The 6680 had email but wasn’t very good at push notifications so my next phone was the Blackberry Pearl. Yay super-productive email on the go! Nay super obscure keyboard that required re-learning the layout of keys and rendered me absolutely useless as a texter on any of my older phones. I became a big full keyboard fan as soon as I switched to the Curve, the next gen Curve, and then finally the Bold. It wasn’t just the keyboard: BBM was fantastic for international texting, the camera wasn’t terrible, and you really didn’t know what you were missing until the iPhone and App Store rolled around. If Blackberry had built a better browser, I might still be a customer today.

Some time in the Blackberry era I also broke my promise to never get another Motorola and got the Droid 2. The phone was so dreadful that it completely soured me not just on the device itself but on Android as a whole. The one nice thing I can say about this phone was the haptic feedback keyboard — although having used normal haptic feedback keyboards since, I think I’m being overly generous with praise. Hey Ana of the future – I know you think the MotoX looks cool with all those neat customization options but please remember that we’re never, ever, never getting another Motorola no matter what.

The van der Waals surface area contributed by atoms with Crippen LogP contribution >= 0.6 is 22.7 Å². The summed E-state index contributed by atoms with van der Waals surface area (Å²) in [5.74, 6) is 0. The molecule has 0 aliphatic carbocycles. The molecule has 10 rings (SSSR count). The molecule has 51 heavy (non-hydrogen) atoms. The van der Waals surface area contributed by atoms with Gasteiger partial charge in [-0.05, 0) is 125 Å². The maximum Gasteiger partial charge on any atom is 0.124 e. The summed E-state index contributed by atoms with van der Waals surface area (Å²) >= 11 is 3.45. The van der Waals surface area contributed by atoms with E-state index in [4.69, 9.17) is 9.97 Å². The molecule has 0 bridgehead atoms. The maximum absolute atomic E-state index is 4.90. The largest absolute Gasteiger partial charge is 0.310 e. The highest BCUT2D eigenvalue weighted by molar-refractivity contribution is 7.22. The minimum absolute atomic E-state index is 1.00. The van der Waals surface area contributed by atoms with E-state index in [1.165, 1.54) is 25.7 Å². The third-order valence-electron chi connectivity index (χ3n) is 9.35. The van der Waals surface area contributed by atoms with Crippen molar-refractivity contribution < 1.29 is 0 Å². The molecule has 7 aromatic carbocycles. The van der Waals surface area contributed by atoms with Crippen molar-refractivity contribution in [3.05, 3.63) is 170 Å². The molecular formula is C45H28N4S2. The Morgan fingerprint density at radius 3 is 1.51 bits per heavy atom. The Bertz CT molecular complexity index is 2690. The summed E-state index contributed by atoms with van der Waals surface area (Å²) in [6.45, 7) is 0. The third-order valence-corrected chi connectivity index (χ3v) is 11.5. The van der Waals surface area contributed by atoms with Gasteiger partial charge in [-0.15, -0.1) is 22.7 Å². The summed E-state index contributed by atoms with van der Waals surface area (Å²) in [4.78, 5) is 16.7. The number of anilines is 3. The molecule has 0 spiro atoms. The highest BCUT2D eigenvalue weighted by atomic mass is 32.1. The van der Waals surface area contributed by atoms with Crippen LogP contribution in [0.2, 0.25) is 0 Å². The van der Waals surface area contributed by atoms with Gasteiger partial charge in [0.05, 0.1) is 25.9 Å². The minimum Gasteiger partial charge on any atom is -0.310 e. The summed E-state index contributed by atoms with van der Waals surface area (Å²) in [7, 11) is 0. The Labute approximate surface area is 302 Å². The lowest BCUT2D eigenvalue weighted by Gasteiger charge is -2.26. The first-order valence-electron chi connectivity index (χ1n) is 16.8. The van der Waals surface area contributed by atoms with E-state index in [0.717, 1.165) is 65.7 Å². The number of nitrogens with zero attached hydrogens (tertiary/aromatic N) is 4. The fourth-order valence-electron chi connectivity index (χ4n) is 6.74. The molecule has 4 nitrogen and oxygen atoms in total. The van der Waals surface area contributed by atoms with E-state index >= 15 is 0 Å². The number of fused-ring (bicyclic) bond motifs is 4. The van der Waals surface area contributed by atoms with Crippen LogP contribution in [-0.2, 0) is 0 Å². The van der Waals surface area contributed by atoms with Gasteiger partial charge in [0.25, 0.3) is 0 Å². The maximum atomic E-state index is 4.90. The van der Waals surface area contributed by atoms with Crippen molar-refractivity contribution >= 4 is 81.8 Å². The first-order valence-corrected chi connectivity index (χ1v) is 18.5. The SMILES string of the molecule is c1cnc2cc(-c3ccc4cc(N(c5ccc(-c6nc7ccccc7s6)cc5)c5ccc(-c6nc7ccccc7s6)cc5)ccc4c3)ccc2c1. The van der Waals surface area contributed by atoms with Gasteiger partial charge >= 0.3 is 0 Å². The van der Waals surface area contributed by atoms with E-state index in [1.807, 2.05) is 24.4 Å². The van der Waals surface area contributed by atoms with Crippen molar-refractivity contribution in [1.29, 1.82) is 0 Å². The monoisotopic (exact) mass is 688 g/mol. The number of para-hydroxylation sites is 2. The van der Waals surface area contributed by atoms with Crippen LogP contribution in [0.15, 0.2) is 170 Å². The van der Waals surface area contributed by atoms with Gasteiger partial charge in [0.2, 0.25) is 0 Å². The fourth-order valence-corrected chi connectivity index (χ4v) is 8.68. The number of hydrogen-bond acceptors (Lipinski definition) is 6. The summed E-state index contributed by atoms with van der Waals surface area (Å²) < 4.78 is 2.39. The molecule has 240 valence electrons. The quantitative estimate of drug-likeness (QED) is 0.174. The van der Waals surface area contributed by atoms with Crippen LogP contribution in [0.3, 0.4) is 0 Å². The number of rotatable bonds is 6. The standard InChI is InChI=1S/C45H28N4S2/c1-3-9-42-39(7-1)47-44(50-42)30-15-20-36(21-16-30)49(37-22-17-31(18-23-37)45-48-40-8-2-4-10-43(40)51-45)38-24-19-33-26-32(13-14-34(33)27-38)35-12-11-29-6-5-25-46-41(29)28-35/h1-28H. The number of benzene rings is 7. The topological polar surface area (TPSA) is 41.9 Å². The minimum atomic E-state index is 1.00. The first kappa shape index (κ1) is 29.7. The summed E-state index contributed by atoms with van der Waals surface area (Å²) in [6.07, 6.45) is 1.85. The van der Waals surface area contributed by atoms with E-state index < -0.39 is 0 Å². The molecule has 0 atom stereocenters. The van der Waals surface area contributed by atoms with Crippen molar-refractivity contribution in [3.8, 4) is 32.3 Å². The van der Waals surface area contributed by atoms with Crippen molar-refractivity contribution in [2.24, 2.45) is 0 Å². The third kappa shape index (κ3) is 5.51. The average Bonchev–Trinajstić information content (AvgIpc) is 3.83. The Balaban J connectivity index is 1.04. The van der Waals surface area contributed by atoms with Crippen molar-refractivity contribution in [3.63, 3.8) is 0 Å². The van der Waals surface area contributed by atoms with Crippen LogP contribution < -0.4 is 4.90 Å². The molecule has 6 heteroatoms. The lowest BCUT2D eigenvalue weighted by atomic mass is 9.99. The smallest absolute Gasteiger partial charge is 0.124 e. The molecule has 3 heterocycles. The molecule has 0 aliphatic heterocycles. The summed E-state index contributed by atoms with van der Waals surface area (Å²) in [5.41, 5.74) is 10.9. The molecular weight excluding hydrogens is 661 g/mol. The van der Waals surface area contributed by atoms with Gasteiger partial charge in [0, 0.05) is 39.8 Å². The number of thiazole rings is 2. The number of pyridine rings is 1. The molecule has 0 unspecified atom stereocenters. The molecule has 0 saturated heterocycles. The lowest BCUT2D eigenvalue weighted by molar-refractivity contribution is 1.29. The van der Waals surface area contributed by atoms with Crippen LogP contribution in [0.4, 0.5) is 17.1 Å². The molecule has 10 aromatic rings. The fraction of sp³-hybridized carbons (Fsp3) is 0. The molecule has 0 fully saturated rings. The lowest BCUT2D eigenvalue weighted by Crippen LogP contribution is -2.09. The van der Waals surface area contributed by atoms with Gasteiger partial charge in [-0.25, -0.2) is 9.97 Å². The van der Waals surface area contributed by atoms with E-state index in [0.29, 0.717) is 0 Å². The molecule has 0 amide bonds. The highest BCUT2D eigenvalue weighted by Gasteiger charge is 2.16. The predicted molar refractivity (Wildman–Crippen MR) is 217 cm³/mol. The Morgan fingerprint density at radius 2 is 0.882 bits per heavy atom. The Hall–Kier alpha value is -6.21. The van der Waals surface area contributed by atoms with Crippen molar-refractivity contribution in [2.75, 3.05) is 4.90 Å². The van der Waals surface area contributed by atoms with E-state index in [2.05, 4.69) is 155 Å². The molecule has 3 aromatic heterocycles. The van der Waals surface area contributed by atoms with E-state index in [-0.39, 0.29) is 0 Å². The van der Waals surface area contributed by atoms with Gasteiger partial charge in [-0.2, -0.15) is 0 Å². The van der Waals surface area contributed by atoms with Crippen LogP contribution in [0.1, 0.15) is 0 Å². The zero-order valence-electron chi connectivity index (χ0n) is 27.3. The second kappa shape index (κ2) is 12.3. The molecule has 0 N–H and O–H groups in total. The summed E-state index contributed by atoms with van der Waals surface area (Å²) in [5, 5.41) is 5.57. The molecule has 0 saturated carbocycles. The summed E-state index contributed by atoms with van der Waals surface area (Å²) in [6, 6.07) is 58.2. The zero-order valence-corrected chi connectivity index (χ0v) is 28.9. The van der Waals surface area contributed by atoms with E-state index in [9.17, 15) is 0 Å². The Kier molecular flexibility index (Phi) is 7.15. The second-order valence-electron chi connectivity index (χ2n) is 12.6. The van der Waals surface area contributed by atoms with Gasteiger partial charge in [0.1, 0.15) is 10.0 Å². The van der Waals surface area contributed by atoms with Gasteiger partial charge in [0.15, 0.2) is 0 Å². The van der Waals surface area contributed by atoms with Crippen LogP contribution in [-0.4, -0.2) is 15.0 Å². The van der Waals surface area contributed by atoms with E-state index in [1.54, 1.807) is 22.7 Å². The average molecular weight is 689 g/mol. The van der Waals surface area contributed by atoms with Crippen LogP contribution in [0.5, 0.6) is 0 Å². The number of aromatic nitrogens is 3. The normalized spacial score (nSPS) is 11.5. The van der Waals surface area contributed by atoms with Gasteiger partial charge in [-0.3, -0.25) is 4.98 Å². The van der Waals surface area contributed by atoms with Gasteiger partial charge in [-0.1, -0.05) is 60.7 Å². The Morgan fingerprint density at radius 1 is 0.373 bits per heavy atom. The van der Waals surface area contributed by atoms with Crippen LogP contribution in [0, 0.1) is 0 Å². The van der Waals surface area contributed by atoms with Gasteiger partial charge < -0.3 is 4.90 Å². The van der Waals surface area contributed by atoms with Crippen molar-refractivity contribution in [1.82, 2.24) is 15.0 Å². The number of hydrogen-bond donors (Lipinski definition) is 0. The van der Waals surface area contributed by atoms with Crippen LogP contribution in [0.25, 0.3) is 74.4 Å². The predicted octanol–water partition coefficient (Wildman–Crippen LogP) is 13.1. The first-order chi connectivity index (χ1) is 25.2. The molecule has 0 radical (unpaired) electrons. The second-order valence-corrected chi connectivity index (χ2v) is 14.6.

From left: Blackberry Pearl, Blackberry Curve, the next gen Blackberry Curve, Blackberry Bold, and the uniquely terrible Motorola Droid 2

Oddly I didn’t like my first iPhone much and really only used it for the apps. I couldn’t type on it to save my life — things got a tad better with the 4S although I try not to type on it as much (voice recognition & dictation for the win***). Right around the same time I got the Samsung Galaxy S3 — huge leap for Android from my first experience with it on the Droid 2, and I warmed up to the phone and OS very quickly. Now a full-on Android convert, I was in for a treat when the S3 bricked itself and pushed me to get the S4: this is a phone I truly love. It’s addressed all of the things that I found annoying on the S3 (e.g. battery life, much better camera, randomly erasing SD cards, etc).